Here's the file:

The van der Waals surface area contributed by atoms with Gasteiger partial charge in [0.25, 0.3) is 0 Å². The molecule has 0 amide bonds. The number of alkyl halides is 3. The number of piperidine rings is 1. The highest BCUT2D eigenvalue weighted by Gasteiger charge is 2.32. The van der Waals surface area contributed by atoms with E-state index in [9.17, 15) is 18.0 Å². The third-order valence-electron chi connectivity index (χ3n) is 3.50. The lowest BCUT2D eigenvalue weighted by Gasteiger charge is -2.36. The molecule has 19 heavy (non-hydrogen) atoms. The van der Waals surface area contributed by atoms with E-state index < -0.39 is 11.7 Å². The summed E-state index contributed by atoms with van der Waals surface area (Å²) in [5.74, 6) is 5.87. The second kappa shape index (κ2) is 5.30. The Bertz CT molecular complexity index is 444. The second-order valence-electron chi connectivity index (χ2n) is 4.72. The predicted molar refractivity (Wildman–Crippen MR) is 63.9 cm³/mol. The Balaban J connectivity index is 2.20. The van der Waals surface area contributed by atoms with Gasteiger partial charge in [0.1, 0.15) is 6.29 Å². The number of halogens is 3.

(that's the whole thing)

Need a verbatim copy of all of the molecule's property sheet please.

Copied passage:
The van der Waals surface area contributed by atoms with Gasteiger partial charge in [0.25, 0.3) is 0 Å². The molecule has 0 amide bonds. The number of alkyl halides is 3. The number of piperidine rings is 1. The highest BCUT2D eigenvalue weighted by Gasteiger charge is 2.32. The van der Waals surface area contributed by atoms with E-state index in [9.17, 15) is 18.0 Å². The third-order valence-electron chi connectivity index (χ3n) is 3.50. The lowest BCUT2D eigenvalue weighted by Gasteiger charge is -2.36. The molecule has 19 heavy (non-hydrogen) atoms. The van der Waals surface area contributed by atoms with E-state index < -0.39 is 11.7 Å². The summed E-state index contributed by atoms with van der Waals surface area (Å²) in [5.74, 6) is 5.87. The second kappa shape index (κ2) is 5.30. The Bertz CT molecular complexity index is 444. The second-order valence-electron chi connectivity index (χ2n) is 4.72. The predicted molar refractivity (Wildman–Crippen MR) is 63.9 cm³/mol. The Balaban J connectivity index is 2.20. The van der Waals surface area contributed by atoms with Gasteiger partial charge in [0.1, 0.15) is 6.29 Å². The number of halogens is 3.